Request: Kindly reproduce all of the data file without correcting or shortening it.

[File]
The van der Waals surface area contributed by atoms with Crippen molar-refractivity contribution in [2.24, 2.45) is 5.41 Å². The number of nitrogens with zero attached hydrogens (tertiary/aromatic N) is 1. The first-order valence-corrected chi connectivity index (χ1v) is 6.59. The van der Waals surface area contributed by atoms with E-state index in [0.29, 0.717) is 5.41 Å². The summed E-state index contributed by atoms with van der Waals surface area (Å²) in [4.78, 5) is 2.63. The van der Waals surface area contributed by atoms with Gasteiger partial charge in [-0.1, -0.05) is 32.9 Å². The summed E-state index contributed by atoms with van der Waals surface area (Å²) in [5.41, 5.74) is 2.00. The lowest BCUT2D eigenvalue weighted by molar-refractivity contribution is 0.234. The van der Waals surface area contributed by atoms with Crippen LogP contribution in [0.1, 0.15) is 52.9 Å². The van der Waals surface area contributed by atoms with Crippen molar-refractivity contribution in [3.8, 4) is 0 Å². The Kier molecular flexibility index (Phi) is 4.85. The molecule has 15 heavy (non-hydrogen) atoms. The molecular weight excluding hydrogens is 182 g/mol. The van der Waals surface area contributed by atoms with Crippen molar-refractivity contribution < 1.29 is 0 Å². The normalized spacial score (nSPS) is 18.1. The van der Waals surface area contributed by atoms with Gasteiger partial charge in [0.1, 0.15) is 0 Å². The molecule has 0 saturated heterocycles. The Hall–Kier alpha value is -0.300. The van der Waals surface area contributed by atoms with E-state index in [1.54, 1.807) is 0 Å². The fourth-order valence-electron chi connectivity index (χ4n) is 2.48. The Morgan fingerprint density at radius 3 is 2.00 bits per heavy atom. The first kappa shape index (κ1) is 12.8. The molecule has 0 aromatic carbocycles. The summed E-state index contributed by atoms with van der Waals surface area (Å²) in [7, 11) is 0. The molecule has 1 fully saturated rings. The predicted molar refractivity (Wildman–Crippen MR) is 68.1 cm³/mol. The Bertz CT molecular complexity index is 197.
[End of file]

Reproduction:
The van der Waals surface area contributed by atoms with Crippen molar-refractivity contribution in [2.24, 2.45) is 5.41 Å². The number of nitrogens with zero attached hydrogens (tertiary/aromatic N) is 1. The first-order valence-corrected chi connectivity index (χ1v) is 6.59. The van der Waals surface area contributed by atoms with E-state index in [0.29, 0.717) is 5.41 Å². The summed E-state index contributed by atoms with van der Waals surface area (Å²) in [4.78, 5) is 2.63. The van der Waals surface area contributed by atoms with Gasteiger partial charge in [-0.1, -0.05) is 32.9 Å². The summed E-state index contributed by atoms with van der Waals surface area (Å²) in [5.41, 5.74) is 2.00. The lowest BCUT2D eigenvalue weighted by molar-refractivity contribution is 0.234. The van der Waals surface area contributed by atoms with Crippen LogP contribution in [0.1, 0.15) is 52.9 Å². The van der Waals surface area contributed by atoms with Crippen molar-refractivity contribution in [3.8, 4) is 0 Å². The Kier molecular flexibility index (Phi) is 4.85. The molecule has 15 heavy (non-hydrogen) atoms. The molecular weight excluding hydrogens is 182 g/mol. The van der Waals surface area contributed by atoms with Crippen molar-refractivity contribution < 1.29 is 0 Å². The normalized spacial score (nSPS) is 18.1. The van der Waals surface area contributed by atoms with Gasteiger partial charge in [0.1, 0.15) is 0 Å². The molecule has 0 saturated heterocycles. The Hall–Kier alpha value is -0.300. The van der Waals surface area contributed by atoms with E-state index in [1.54, 1.807) is 0 Å². The fourth-order valence-electron chi connectivity index (χ4n) is 2.48. The Morgan fingerprint density at radius 3 is 2.00 bits per heavy atom. The first kappa shape index (κ1) is 12.8. The molecule has 0 aromatic carbocycles. The summed E-state index contributed by atoms with van der Waals surface area (Å²) in [7, 11) is 0. The molecule has 1 fully saturated rings. The predicted molar refractivity (Wildman–Crippen MR) is 68.1 cm³/mol. The Bertz CT molecular complexity index is 197.